A heater employing any one of these options will provide concentrated regions of heat which vary across the length of the molten zone. These hot/less hot zones produced by the heater extensively suppress branching and defect density and significantly improve the surface morphology.
In a preferred embodiment of the present invention, the heater comprises a stationary lower heater member and a movable upper heater member having corrugations. A wafer is placed on the lower heater member, and zone melting and recrystallization is achieved by translating the corrugated upper heater member past the wafer. The upper heater member may be formed of graphite with corrugations located on one or more side walls, as described previously, producing periodically varying regions of heat concentrated across the molten zone of the wafer.
In yet another embodiment of this invention, a well known strip heater having a uniformly shaped movable upper member is improved by replacing the upper member with a movable upper heater member comprising a graphite mass having corrugations.
The above and other features of the invention including various novel details of construction will now be described with reference to the accompanying drawings and pointed out in the claims.
FIG. 1 is a perspective view of a zone melting and recrystallization apparatus in accordance with the invention.
FIG. 2 is an enlarged perspective view of the heater member 22 of FIG. 1 illustrating vertical corrugations extending along a side of the heater which is perpendicular to the direction of heater translation.
FIG. 3 is an enlarged perpective view of the heater member 22 of FIG. 1 illustrating corrugations extending in the direction of translation along a side of the heater adjacent to the wafer.
FIG. 4 is a perspective view illustrating a heater of the present invention wherein periodic corrugations are along two sides of the heater.
FIG. 5a,b are micrographs illustrating the branching and defect patterns produced by ZMR using (a) a traditional strip heater and (b) the present invention respectively.
Referring now to FIG. 1, a heater member 22 formed of graphite, or other suitable material is shown. Member 22 is used for Zone Melting and Recrystallization (ZMR) processing of polysilicon on insulator on silicon (SOI) wafer structures. The heater member 22 is energized by conventional heat control unit 50. In this ZMR process, a sample SOI structure 14 is situated on an inert base 20 which may serve as a heater and is subjected to thermal treatment by translating the movable heater 22 past the SOI structure in the direction of the arrows 12. A molten zone 10 is formed in the polysilicon film. As the movable heater 22 passes by the wafer, this molten zone is initially formed at the top right edge of the wafer and moves from right to left in the direction of the arrows 12. The epitaxial silicon wafer acts as a seed in the molten zone to recrystalize the polysilicon film producing the equivalent of homoepitaxial silicon. The heater may be shaped like a rectangular rod such that its length is greater than its width and height. The heater has corrugations 16 along one or more of its sides. The corrugations may be v-shaped, u-shaped or slotted shaped. These corrugations ensure that heat is distributed non-uniformly, and preferably periodically, across the length of the molten zone 10 of the wafer 14 as the heater is translated across the wafer. The branching and defect density of the resulting SOI structure is extensively suppressed, and the surface morphology is significantly improved by the alternate hot and less hot zones created by the corrugations of the heater 22.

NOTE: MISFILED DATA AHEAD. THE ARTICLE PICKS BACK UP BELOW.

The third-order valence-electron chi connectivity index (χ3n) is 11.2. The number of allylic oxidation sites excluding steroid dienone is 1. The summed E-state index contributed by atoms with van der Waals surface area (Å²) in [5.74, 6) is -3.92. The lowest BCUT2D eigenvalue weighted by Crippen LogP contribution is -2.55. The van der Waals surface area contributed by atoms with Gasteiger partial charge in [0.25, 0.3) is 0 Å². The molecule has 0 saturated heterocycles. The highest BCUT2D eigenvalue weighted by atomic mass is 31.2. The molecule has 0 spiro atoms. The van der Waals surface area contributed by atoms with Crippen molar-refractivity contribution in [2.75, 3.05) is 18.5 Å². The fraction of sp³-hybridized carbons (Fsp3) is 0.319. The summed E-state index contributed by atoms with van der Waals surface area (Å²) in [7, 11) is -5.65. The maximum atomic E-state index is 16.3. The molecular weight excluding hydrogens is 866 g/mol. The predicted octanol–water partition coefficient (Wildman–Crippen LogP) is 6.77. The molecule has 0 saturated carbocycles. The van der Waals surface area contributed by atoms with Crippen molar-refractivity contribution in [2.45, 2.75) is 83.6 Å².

The heater 22 is equally effective in reducing branching in finished SOI structures while having corrugations of varying periodic or non-periodic shapes which may be oriented on one or more of its sides. In FIG. 2, the corrugations 16 have a u-shaped contour and are situated vertically along a side of the heater 22 which is perpendicular to the direction of translation 12. In FIG. 3, the heater 22 has slotted corrugations 16 along the side adjacent to the wafer (not shown) and parallel to the direction of translation 12. In FIG. 4, the heater 22 has corrugations 16 along two sides. One side of the heater which is perpendicular to the direction of translation 12 has u-shaped or v-shaped corrugations 16, and the side of the heater adjacent to the wafer has slotted shaped corrugations 16.
As a heater having corrugations according to FIG. 2, 3 or 4 is translated across a wafer, concentrated regions of heat are distributed periodically across the length of the molten zone 10 of the wafer 14.